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  • Sberry
    replied
    The 150 runs 7018 well but on 120V its limited to 3/32

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  • wmgeorge
    replied
    Wei if they are running a "wild" return as using the ceiling space as the return they can get away without insulation. The problem with type of return, all the dirt and warm air above now has to be considered.
    Are they also welding above the finished ceiling?

    Leave a comment:


  • DetroitRob
    replied
    BD, the uninsulated ductwork isn't a big operations issue as it *technically* meets code, but being that this project is for the President's Ballroom, and will only run when there is an event, in the summer its setback temp is 85, and operating is 72... I can't wait for the day they have a big event and the sweating ductwork stains the ceiling tiles and drops a big drip on his head!
    Big thumbs up here for the propress, that's what I use for most of my copper work, we have an old corded, and last year I got the boss to buy us a cordless, and we have the jaws for up to 4", and the swivels to 2"...I still want to try it out for regular black pipe!..

    Portable, shortly after I hired in, I spliced a 4" steam line in a classroom with my 150, the old timers I worked with about fell over when I showed it to them, they were used to the contractors always stringing lines from a genny outside. My boss was sold and bought the 200 for the shop the next day! It also helped that I did a repair in 6hrs with 45min of OT that they would have paid 1500$ to a contractor to do! I don't have any issues with running 3/32 excalibur 7018 on the 150, but it does not like 6010 unless I keep a very tight short arc, and that can be fun at times.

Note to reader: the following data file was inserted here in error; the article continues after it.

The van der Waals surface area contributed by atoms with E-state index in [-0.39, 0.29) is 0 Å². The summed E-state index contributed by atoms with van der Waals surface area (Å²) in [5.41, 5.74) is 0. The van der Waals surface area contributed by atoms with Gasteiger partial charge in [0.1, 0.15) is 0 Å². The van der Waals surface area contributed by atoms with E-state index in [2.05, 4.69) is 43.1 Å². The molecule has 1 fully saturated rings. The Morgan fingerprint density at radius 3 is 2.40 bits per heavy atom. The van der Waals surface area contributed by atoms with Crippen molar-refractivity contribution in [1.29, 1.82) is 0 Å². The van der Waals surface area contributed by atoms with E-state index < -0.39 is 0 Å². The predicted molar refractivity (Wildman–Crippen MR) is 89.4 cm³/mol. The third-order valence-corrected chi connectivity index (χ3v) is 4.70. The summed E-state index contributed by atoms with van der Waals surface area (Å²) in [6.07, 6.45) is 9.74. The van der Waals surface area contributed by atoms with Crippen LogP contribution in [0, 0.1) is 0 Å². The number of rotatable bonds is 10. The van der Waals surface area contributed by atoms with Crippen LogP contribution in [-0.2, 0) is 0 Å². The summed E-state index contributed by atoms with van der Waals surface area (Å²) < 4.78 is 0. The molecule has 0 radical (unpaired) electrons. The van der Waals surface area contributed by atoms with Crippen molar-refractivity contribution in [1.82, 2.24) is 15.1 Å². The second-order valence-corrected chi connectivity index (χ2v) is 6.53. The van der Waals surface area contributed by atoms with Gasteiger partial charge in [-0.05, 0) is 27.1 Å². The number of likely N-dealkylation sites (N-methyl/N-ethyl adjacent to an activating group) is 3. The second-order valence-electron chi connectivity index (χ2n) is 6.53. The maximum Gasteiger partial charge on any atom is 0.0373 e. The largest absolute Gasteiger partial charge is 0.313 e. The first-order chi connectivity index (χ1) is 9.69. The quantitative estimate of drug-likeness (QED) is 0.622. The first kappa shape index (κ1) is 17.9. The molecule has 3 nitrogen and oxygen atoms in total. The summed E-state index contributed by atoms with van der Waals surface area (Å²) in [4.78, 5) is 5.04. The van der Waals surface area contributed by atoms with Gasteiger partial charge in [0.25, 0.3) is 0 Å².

Leave a comment:


  • BD1
    replied
    $$$$. Sounds like they got the lowest bidder .

    As for the plumber, 4" copper soft soldered is a thing of the past in my area. He will have issues. PROPRESS is the tool I would used. Ran 1,000' above the grid in finished area and no issues or damaged carpet, flooring, etc.
    No insulation on duct work ? Could it be lined duct ? AC is gonna love that. Oh, the plumbers has to test and get his piping insulated too. What fun !!

    Leave a comment:


  • Portable Welder
    replied
    Detroit Rob, I probably do some work at your university, I cant believe how they let individuals run there own departments and have their own maintenance budget and know nothing about construction.

    We don't do the big iron, we do the stairways, catwalks, railings, mechanical platforms, cut holes through concrete, block and steel walls and floors, We also do the high end anodized aluminum railings or the stainless and glass rails.

    I am surprised they couldn't spend a couple bucks extra to buy the guys a DC buzz box.
    The rod has a tensile strength of 70,000 psi so no worries there, however just because they have new trucks doesn't mean anything, I would chip the weld and inspect.

    I have a local portable welding contractor by me that uses aluminum stick welding rods and would brag to me how good he was at it, well his old customer called me and showed me his work and I about fell over it was so ugly, After seeing my work they said they will never call him again.